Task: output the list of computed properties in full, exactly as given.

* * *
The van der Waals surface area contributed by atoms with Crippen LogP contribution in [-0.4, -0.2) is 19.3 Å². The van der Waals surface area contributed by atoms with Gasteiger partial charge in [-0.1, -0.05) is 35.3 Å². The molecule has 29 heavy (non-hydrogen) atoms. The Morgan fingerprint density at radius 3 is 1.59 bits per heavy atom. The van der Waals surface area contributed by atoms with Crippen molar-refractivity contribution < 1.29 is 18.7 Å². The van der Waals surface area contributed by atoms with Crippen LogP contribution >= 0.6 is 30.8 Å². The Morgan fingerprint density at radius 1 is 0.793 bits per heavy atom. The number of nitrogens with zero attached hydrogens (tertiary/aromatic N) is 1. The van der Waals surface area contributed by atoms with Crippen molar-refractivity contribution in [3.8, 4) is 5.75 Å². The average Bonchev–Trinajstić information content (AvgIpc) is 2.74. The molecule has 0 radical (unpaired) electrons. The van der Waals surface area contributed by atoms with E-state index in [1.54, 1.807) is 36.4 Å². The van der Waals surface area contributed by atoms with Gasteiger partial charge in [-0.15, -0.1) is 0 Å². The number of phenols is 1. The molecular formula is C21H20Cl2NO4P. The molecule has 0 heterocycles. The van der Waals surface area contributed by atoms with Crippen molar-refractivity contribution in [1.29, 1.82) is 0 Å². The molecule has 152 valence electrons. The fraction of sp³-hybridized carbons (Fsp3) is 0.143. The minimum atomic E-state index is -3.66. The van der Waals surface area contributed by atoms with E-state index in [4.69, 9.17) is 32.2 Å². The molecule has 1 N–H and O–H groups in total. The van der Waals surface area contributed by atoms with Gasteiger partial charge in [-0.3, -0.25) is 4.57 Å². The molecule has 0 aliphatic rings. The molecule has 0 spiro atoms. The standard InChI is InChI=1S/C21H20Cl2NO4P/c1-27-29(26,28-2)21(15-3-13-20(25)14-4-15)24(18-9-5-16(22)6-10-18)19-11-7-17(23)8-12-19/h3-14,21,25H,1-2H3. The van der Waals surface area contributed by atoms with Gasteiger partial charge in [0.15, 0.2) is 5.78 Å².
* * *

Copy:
The van der Waals surface area contributed by atoms with Crippen LogP contribution in [-0.4, -0.2) is 19.3 Å². The van der Waals surface area contributed by atoms with Gasteiger partial charge in [-0.1, -0.05) is 35.3 Å². The molecule has 29 heavy (non-hydrogen) atoms. The Morgan fingerprint density at radius 3 is 1.59 bits per heavy atom. The van der Waals surface area contributed by atoms with Crippen molar-refractivity contribution < 1.29 is 18.7 Å². The van der Waals surface area contributed by atoms with Crippen LogP contribution >= 0.6 is 30.8 Å². The Morgan fingerprint density at radius 1 is 0.793 bits per heavy atom. The number of nitrogens with zero attached hydrogens (tertiary/aromatic N) is 1. The van der Waals surface area contributed by atoms with Crippen molar-refractivity contribution in [3.8, 4) is 5.75 Å². The average Bonchev–Trinajstić information content (AvgIpc) is 2.74. The molecule has 0 radical (unpaired) electrons. The van der Waals surface area contributed by atoms with E-state index in [1.54, 1.807) is 36.4 Å². The van der Waals surface area contributed by atoms with Gasteiger partial charge in [-0.15, -0.1) is 0 Å². The number of phenols is 1. The molecular formula is C21H20Cl2NO4P. The molecule has 0 heterocycles. The van der Waals surface area contributed by atoms with Crippen molar-refractivity contribution in [1.29, 1.82) is 0 Å². The molecule has 152 valence electrons. The fraction of sp³-hybridized carbons (Fsp3) is 0.143. The minimum atomic E-state index is -3.66. The van der Waals surface area contributed by atoms with E-state index in [4.69, 9.17) is 32.2 Å². The molecule has 1 N–H and O–H groups in total. The van der Waals surface area contributed by atoms with Gasteiger partial charge in [-0.3, -0.25) is 4.57 Å². The molecule has 0 aliphatic rings. The molecule has 0 spiro atoms. The standard InChI is InChI=1S/C21H20Cl2NO4P/c1-27-29(26,28-2)21(15-3-13-20(25)14-4-15)24(18-9-5-16(22)6-10-18)19-11-7-17(23)8-12-19/h3-14,21,25H,1-2H3. The van der Waals surface area contributed by atoms with Gasteiger partial charge in [0.15, 0.2) is 5.78 Å².